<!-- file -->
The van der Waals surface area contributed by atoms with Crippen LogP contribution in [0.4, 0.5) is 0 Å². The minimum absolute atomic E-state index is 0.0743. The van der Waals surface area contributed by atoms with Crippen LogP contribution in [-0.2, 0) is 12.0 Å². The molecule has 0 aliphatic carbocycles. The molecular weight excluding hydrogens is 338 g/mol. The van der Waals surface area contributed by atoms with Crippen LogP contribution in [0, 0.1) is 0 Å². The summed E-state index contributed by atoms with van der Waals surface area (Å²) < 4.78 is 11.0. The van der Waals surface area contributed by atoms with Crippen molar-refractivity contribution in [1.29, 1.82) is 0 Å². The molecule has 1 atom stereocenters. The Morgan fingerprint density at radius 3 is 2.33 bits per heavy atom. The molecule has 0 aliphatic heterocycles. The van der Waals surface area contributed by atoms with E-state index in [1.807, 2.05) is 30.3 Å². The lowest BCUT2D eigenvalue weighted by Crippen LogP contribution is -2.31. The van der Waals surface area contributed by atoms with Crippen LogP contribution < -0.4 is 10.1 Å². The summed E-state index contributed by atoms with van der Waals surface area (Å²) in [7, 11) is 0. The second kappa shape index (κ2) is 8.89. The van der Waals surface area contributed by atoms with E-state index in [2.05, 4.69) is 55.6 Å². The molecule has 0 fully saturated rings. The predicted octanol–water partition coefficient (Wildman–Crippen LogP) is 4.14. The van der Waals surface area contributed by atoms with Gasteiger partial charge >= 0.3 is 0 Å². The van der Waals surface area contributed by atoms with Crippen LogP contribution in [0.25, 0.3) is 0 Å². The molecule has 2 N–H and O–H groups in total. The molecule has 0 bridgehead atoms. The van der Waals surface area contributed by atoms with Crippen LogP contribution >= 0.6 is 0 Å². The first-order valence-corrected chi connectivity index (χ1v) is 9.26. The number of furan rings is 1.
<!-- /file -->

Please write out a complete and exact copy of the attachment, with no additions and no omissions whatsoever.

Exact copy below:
The van der Waals surface area contributed by atoms with Crippen LogP contribution in [0.4, 0.5) is 0 Å². The minimum absolute atomic E-state index is 0.0743. The van der Waals surface area contributed by atoms with Crippen LogP contribution in [-0.2, 0) is 12.0 Å². The molecule has 0 aliphatic carbocycles. The molecular weight excluding hydrogens is 338 g/mol. The van der Waals surface area contributed by atoms with Crippen LogP contribution in [0, 0.1) is 0 Å². The summed E-state index contributed by atoms with van der Waals surface area (Å²) < 4.78 is 11.0. The van der Waals surface area contributed by atoms with Crippen molar-refractivity contribution in [1.29, 1.82) is 0 Å². The molecule has 1 atom stereocenters. The Morgan fingerprint density at radius 3 is 2.33 bits per heavy atom. The molecule has 0 aliphatic heterocycles. The van der Waals surface area contributed by atoms with E-state index in [1.807, 2.05) is 30.3 Å². The lowest BCUT2D eigenvalue weighted by Crippen LogP contribution is -2.31. The van der Waals surface area contributed by atoms with Crippen LogP contribution < -0.4 is 10.1 Å². The summed E-state index contributed by atoms with van der Waals surface area (Å²) in [7, 11) is 0. The second kappa shape index (κ2) is 8.89. The van der Waals surface area contributed by atoms with E-state index in [2.05, 4.69) is 55.6 Å². The molecule has 0 fully saturated rings. The predicted octanol–water partition coefficient (Wildman–Crippen LogP) is 4.14. The van der Waals surface area contributed by atoms with Gasteiger partial charge >= 0.3 is 0 Å². The van der Waals surface area contributed by atoms with Crippen LogP contribution in [0.25, 0.3) is 0 Å². The molecule has 2 N–H and O–H groups in total. The molecule has 0 bridgehead atoms. The van der Waals surface area contributed by atoms with Crippen LogP contribution >= 0.6 is 0 Å². The first-order valence-corrected chi connectivity index (χ1v) is 9.26. The number of furan rings is 1.